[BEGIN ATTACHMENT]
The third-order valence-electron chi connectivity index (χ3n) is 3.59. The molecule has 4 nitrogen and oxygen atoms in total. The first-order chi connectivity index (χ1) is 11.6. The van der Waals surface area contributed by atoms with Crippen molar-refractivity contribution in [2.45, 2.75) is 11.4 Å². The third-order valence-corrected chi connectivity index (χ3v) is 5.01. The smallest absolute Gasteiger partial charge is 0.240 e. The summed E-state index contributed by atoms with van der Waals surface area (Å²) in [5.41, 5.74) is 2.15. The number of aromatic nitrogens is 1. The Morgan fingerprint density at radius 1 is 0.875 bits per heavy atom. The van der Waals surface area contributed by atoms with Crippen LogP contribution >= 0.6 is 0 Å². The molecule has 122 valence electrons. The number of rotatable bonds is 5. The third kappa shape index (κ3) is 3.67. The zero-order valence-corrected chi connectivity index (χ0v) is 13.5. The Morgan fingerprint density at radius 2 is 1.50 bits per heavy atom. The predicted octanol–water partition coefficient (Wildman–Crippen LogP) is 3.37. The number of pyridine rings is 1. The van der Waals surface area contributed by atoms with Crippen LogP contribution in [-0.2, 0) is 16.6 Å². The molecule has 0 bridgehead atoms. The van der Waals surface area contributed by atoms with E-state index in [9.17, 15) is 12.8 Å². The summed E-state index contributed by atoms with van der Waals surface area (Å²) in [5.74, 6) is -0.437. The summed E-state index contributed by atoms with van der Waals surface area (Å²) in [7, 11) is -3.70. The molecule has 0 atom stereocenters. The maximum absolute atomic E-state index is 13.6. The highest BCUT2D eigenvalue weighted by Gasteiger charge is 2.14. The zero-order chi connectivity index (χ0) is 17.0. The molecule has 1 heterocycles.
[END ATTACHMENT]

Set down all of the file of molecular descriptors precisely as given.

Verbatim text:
The third-order valence-electron chi connectivity index (χ3n) is 3.59. The molecule has 4 nitrogen and oxygen atoms in total. The first-order chi connectivity index (χ1) is 11.6. The van der Waals surface area contributed by atoms with Crippen molar-refractivity contribution in [2.45, 2.75) is 11.4 Å². The third-order valence-corrected chi connectivity index (χ3v) is 5.01. The smallest absolute Gasteiger partial charge is 0.240 e. The summed E-state index contributed by atoms with van der Waals surface area (Å²) in [5.41, 5.74) is 2.15. The number of aromatic nitrogens is 1. The Morgan fingerprint density at radius 1 is 0.875 bits per heavy atom. The van der Waals surface area contributed by atoms with Crippen LogP contribution >= 0.6 is 0 Å². The molecule has 122 valence electrons. The number of rotatable bonds is 5. The third kappa shape index (κ3) is 3.67. The zero-order valence-corrected chi connectivity index (χ0v) is 13.5. The Morgan fingerprint density at radius 2 is 1.50 bits per heavy atom. The predicted octanol–water partition coefficient (Wildman–Crippen LogP) is 3.37. The number of pyridine rings is 1. The van der Waals surface area contributed by atoms with Crippen LogP contribution in [-0.2, 0) is 16.6 Å². The molecule has 0 bridgehead atoms. The van der Waals surface area contributed by atoms with E-state index in [9.17, 15) is 12.8 Å². The summed E-state index contributed by atoms with van der Waals surface area (Å²) in [5.74, 6) is -0.437. The summed E-state index contributed by atoms with van der Waals surface area (Å²) in [7, 11) is -3.70. The molecule has 0 atom stereocenters. The maximum absolute atomic E-state index is 13.6. The highest BCUT2D eigenvalue weighted by Gasteiger charge is 2.14. The zero-order chi connectivity index (χ0) is 17.0. The molecule has 1 heterocycles.